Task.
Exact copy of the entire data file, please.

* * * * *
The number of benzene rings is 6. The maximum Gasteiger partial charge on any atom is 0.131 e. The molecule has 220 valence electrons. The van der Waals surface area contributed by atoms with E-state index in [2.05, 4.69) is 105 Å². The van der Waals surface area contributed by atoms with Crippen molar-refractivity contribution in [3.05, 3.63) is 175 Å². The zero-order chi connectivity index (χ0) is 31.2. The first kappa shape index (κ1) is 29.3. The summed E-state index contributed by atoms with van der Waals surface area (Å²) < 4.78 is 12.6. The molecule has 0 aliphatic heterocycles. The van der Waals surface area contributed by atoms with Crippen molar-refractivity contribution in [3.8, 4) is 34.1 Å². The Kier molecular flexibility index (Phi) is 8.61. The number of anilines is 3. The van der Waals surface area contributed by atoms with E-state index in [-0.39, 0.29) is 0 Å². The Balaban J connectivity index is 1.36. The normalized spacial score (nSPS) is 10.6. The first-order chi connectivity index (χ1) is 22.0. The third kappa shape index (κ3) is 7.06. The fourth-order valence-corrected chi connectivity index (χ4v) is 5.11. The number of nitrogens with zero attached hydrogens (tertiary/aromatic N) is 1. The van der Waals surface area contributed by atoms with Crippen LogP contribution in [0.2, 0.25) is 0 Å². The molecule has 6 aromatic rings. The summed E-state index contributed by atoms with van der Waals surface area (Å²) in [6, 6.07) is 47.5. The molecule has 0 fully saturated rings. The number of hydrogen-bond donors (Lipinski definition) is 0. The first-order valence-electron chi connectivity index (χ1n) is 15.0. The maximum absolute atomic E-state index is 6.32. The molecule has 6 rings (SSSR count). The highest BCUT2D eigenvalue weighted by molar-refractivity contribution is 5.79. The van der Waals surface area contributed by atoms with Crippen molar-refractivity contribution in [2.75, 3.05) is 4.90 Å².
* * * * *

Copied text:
The number of benzene rings is 6. The maximum Gasteiger partial charge on any atom is 0.131 e. The molecule has 220 valence electrons. The van der Waals surface area contributed by atoms with E-state index in [2.05, 4.69) is 105 Å². The van der Waals surface area contributed by atoms with Crippen molar-refractivity contribution in [3.05, 3.63) is 175 Å². The zero-order chi connectivity index (χ0) is 31.2. The first kappa shape index (κ1) is 29.3. The summed E-state index contributed by atoms with van der Waals surface area (Å²) < 4.78 is 12.6. The molecule has 0 aliphatic heterocycles. The van der Waals surface area contributed by atoms with Crippen molar-refractivity contribution in [3.8, 4) is 34.1 Å². The Kier molecular flexibility index (Phi) is 8.61. The number of anilines is 3. The van der Waals surface area contributed by atoms with E-state index in [-0.39, 0.29) is 0 Å². The Balaban J connectivity index is 1.36. The normalized spacial score (nSPS) is 10.6. The first-order chi connectivity index (χ1) is 22.0. The third kappa shape index (κ3) is 7.06. The fourth-order valence-corrected chi connectivity index (χ4v) is 5.11. The number of nitrogens with zero attached hydrogens (tertiary/aromatic N) is 1. The van der Waals surface area contributed by atoms with Crippen LogP contribution in [0.2, 0.25) is 0 Å². The molecule has 6 aromatic rings. The summed E-state index contributed by atoms with van der Waals surface area (Å²) in [6, 6.07) is 47.5. The molecule has 0 fully saturated rings. The number of hydrogen-bond donors (Lipinski definition) is 0. The first-order valence-electron chi connectivity index (χ1n) is 15.0. The maximum absolute atomic E-state index is 6.32. The molecule has 6 rings (SSSR count). The highest BCUT2D eigenvalue weighted by molar-refractivity contribution is 5.79. The van der Waals surface area contributed by atoms with Crippen molar-refractivity contribution in [2.75, 3.05) is 4.90 Å².